Open letter to South Africa’s students‚ universities and government‚ represented by Minister in the .
Mvuyo Mati and Dudu Busani
Controversial suspended Cape Town Roman Catholic priest Fano Ngcobo is once again the talk of the town.
The feisty priest is now leading a breakaway group of black Catholics to form a Diocesan Black Catholics Movement.
Ngcobo, 35, who was suspended from his parish last year after clashing with what he called the "white racist leadership", said black Catholics were mobilising themselves.
"We still respect ourselves as who we are and want to state loudly that no institution can take our dignity away from us," he said.
Ngcobo, originally from Lamontville township in Durban, joined the Cape Town Diocese in 2003 as its first black priest.
He made headlines late last year when he publicly stated that being a priest did not mean he couldn't enjoy life. He also said the Cape Town arch-diocese was made up of racist white people who were trying to alienate him.
Ngcobo was accused by diocese officials of abandoning his church house and renting a townhouse, being too close to women within the church and jolling at nightclubs and shopping malls.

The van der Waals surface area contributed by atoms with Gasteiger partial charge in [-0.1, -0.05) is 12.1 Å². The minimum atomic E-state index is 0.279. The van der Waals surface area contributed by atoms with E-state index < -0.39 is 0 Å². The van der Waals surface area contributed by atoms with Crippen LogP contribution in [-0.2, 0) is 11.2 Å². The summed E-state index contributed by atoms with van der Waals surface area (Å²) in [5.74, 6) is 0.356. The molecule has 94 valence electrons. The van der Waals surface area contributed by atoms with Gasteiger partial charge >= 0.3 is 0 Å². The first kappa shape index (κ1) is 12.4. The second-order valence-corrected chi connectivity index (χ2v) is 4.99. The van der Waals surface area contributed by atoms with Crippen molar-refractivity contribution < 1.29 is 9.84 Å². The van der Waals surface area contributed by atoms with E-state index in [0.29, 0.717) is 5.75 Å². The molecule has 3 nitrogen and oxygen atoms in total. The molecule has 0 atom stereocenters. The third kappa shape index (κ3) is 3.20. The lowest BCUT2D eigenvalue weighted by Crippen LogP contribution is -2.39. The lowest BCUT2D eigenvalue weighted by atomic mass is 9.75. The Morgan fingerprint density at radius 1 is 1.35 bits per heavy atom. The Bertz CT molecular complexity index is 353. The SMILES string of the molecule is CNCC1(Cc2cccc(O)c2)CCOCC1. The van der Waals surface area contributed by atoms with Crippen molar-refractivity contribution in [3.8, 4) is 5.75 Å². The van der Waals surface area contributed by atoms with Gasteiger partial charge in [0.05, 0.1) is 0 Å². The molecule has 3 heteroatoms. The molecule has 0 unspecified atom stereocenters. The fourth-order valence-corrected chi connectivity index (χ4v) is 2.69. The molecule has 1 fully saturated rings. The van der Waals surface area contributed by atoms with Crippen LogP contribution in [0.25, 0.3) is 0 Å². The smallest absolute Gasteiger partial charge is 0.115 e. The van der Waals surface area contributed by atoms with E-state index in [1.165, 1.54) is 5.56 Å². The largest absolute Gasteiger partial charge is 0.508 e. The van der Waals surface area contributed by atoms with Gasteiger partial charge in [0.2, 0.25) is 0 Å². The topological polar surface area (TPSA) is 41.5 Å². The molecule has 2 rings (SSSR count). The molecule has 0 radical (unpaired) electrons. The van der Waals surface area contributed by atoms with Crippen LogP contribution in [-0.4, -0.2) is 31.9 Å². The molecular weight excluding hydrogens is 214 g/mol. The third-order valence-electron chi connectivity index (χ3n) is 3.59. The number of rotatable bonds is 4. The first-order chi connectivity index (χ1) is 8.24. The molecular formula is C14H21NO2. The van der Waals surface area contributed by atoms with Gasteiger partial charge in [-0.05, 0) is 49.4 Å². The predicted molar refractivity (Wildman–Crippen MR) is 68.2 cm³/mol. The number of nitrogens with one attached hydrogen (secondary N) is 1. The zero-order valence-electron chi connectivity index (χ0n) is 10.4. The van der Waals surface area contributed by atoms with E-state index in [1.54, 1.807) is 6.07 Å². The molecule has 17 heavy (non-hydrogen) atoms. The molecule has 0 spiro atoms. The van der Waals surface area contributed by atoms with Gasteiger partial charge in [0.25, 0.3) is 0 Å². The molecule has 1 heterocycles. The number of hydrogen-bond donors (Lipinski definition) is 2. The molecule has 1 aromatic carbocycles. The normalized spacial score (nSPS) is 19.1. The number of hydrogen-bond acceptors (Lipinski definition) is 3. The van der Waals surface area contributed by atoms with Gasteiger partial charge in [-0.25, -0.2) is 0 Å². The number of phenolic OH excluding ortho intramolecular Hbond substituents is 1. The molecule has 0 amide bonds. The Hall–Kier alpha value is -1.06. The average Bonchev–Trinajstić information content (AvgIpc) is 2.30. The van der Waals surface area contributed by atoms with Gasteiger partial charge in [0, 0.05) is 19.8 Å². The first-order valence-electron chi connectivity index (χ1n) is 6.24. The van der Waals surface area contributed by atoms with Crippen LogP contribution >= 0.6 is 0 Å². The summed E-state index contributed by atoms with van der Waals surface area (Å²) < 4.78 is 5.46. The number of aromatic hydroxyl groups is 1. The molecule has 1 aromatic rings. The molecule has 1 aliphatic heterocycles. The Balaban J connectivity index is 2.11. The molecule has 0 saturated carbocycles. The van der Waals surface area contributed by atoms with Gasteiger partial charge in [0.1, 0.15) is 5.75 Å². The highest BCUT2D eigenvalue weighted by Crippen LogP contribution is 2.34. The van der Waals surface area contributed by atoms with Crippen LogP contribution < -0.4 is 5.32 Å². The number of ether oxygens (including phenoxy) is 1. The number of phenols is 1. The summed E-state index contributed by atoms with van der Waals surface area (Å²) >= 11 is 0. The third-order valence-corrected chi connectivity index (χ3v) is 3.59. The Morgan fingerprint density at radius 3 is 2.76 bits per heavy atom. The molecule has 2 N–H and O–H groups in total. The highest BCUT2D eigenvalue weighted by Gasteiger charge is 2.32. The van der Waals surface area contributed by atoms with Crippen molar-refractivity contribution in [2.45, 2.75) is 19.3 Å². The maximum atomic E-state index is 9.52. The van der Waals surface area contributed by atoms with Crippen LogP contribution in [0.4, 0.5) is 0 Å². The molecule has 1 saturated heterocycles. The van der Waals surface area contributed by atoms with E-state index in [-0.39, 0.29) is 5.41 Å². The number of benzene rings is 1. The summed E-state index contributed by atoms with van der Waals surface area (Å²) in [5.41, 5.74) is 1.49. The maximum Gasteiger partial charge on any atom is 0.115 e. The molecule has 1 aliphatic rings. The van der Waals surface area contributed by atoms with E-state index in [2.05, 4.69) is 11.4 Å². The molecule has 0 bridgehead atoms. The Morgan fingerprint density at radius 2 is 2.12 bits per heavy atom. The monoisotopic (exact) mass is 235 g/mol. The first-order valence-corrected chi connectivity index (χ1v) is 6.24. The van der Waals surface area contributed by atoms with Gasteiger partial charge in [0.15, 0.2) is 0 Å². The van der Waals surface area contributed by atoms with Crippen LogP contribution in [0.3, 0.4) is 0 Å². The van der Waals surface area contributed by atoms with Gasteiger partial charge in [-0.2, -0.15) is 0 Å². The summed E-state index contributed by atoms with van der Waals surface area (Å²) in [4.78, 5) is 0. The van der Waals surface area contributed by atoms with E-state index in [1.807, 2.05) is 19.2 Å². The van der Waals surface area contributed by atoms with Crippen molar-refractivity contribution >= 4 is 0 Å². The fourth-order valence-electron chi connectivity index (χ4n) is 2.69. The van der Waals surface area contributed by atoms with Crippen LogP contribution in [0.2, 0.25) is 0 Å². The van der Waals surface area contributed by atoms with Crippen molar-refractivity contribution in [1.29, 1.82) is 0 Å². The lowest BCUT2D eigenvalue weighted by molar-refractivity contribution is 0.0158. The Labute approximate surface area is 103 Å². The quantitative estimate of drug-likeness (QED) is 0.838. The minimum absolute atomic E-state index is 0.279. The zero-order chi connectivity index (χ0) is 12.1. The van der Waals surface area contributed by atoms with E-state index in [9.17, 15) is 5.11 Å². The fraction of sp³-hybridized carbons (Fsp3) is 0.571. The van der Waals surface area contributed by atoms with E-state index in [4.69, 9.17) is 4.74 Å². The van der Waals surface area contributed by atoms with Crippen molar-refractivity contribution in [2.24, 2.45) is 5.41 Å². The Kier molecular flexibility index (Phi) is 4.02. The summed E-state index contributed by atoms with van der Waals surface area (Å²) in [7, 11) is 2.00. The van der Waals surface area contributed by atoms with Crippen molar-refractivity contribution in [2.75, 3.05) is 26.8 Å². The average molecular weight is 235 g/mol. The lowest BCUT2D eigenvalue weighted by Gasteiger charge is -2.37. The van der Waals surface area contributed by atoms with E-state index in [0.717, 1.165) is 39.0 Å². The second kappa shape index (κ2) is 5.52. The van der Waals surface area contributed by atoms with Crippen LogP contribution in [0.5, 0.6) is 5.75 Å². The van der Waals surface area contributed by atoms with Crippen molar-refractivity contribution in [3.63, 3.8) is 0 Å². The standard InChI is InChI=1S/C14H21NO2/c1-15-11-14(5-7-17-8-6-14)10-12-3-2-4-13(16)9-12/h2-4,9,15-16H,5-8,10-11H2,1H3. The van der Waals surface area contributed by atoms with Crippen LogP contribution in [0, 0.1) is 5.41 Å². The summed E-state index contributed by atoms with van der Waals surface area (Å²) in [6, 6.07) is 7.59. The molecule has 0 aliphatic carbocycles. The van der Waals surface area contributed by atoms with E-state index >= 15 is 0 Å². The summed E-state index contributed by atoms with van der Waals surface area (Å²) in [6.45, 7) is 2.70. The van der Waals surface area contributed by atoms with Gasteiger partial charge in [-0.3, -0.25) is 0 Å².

In reply Ngcobo said: "I grew up in a township so obviously I'm a people's person. Being a priest does not mean I must stop living."
Ngcobo was finally suspended from his position as an ordained priest of the church. His suspension stemmed from his refusal to relocate from St Anthony's Catholic Church in Langa to a parish in Khayelitsha, and accusations that his behaviour was against the church's moral beliefs.
The feud between Ngcobo and the arch-diocese came to a head when he led a public protest against the church.
Ngcobo told Sowetan yesterday that the demonstration had been held to highlight the racist behaviour of the white church leadership towards black Catholics in Langa.
In response to the picket, Ngcobo was taken to court on December 8 when the arch-diocese filed an application in the Cape Town high court to prevent him from entering the premises of the Catholic church in Langa, participating in any form of demonstration targeted at Archbishop Lawrence Henry or entering church property in his diocese. It also demanded that he hand over a car belonging to the church and that he pay the cost of the application.
On Wednesday Ngcobo lost the case with costs.
Commenting after the ruling Ngcobo said: "The irony is that everybody knows I'm 100percent dependent on the church for my welfare."
He charged that he had been taken to court because the arch-diocese wanted to muzzle him as a black priest and leader of his community.
Ngcobo said black Catholics had taken care of him during the hearing through fund raising.
Despite losing to his church leadership, Ngcobo said he regarded the ruling as an important victory for black Catholics.
"We might have lost in court, but we see it [the ruling] as a victory because this is enabling us to stand up and tell our story without fear of being intimidated by any structure."
He said the entire church in Cape Town would benefit from his new Black Catholics movement.